For years, long-established bass populations have been blamed for the demise of salmon and trout populations in the Northwest. Little evidence exists to support the accusations. The truth is that these cold-water fish have declined mostly because of habitat destruction and dams blocking their migration routes, and bass, introduced during a less enlightened time, thrived in these altered habitats.
But bass and bass anglers are high profile --- and easy targets.
Bass anglers also are conservation-minded. They don’t want established bass fisheries destroyed because of a false argument. And they don’t want bass spread to waters still free from the non-native species. They know that illegal introductions present a huge challenge for fisheries managers in protecting native species and ecosystems.
Consequently, three Oregon bass organizations --- B.A.S.S. Federation Nation (BFN), The Bass Federation, and Black Bass Action Committee --- have teamed up to form Turn In Illegal Introductions (TI3). It’s a program designed to reward those who report illegal introductions. By calling 800 452-7888, anyone can anonymously report the violation and be eligible to receive up to a $3,300 reward.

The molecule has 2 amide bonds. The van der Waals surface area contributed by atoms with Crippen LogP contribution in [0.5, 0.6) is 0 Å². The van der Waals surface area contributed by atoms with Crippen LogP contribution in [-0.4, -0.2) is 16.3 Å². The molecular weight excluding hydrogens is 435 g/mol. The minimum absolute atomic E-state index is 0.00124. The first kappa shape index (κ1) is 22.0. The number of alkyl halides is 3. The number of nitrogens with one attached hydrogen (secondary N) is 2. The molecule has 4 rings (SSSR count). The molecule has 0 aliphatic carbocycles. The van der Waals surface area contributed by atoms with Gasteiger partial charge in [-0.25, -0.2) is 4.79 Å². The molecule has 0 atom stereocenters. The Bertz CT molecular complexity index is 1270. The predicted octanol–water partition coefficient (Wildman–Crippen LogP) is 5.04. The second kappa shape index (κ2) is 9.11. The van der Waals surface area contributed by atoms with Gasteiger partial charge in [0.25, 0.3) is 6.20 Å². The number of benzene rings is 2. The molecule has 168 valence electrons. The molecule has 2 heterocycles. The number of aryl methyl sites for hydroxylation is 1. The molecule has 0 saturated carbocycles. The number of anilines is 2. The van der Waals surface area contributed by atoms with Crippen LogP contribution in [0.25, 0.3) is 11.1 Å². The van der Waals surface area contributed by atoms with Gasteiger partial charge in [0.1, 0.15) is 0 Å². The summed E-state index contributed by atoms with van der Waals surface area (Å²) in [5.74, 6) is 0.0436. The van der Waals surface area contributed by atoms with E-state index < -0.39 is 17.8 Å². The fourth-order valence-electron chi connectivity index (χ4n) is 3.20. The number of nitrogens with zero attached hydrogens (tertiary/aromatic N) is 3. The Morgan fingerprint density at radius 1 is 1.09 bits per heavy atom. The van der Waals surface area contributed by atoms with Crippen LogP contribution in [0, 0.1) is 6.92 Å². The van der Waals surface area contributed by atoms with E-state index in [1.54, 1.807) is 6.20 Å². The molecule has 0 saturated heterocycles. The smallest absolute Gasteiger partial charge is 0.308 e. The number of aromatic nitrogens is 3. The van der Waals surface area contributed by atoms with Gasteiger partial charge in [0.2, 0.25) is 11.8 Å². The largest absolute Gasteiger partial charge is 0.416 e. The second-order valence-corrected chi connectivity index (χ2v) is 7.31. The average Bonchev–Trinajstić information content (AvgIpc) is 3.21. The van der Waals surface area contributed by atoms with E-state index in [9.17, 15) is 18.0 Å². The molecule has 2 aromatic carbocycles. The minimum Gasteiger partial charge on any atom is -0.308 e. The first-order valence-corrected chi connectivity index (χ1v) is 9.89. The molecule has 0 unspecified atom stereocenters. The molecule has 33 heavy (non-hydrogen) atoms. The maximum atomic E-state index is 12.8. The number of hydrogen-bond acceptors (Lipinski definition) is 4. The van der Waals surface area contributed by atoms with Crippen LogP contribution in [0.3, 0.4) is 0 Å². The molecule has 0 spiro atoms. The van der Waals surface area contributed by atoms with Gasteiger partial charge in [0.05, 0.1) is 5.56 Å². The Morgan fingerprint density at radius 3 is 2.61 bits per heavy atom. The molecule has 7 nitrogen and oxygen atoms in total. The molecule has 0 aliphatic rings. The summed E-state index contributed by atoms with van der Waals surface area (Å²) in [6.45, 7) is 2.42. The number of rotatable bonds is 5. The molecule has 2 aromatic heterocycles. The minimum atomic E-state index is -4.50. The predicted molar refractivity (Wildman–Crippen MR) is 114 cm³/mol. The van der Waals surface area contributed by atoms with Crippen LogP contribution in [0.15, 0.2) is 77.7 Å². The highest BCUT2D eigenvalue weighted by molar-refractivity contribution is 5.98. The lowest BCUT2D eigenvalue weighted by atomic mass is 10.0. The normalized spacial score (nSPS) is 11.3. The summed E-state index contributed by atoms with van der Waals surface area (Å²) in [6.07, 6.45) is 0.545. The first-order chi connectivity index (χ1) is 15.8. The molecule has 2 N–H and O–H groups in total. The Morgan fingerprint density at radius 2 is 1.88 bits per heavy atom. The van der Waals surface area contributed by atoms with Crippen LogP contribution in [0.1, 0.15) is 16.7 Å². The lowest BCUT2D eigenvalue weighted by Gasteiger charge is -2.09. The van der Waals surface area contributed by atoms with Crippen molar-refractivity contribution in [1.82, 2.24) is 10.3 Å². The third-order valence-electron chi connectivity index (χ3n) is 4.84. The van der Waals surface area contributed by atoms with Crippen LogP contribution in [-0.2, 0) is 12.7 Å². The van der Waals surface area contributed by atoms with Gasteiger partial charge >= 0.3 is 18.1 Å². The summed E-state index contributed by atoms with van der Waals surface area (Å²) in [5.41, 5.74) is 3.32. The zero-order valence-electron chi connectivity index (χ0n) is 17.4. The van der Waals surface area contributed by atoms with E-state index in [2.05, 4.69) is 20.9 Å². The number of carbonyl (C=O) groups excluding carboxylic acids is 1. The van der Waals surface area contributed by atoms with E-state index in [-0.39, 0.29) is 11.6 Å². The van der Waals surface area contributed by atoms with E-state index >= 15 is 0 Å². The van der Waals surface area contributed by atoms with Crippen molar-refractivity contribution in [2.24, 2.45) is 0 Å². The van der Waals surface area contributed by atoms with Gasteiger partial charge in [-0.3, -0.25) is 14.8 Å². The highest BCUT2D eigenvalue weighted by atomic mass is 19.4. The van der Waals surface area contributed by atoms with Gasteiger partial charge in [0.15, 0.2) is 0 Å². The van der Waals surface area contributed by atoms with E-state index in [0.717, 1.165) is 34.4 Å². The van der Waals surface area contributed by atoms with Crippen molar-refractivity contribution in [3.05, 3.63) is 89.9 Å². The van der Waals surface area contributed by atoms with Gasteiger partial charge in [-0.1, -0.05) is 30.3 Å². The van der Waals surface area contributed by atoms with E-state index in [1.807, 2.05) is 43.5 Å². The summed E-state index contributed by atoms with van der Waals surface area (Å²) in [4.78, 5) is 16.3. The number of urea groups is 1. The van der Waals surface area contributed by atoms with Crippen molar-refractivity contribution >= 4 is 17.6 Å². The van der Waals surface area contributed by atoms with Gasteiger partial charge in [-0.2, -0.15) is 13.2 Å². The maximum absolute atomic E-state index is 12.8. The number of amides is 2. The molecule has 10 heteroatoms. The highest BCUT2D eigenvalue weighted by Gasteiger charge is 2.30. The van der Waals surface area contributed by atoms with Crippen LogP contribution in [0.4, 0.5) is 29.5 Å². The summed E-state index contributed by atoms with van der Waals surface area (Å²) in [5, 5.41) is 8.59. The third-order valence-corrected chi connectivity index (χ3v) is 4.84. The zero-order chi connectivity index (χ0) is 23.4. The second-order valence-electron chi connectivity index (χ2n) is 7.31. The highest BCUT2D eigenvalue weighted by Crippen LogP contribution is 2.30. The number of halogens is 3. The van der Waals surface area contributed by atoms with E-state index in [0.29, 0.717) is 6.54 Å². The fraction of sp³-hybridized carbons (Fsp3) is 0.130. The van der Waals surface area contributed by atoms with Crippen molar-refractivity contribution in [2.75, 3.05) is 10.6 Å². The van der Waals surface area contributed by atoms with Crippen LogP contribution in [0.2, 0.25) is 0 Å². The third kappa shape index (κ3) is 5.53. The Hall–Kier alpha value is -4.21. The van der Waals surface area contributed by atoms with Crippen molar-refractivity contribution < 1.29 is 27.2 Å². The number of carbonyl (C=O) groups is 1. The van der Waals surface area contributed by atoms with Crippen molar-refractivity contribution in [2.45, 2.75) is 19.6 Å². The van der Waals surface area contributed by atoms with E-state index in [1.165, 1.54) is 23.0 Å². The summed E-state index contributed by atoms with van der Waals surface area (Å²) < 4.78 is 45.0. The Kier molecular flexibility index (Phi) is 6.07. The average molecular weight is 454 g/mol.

“The collaboration of the three largest bass fishing organizations in Oregon to create and fund the beginnings of the program is seen as a positive step to regain the trust of the public that believes that such organizations are in favor of many introductions,” said Chuck Lang, BFN state conservation director.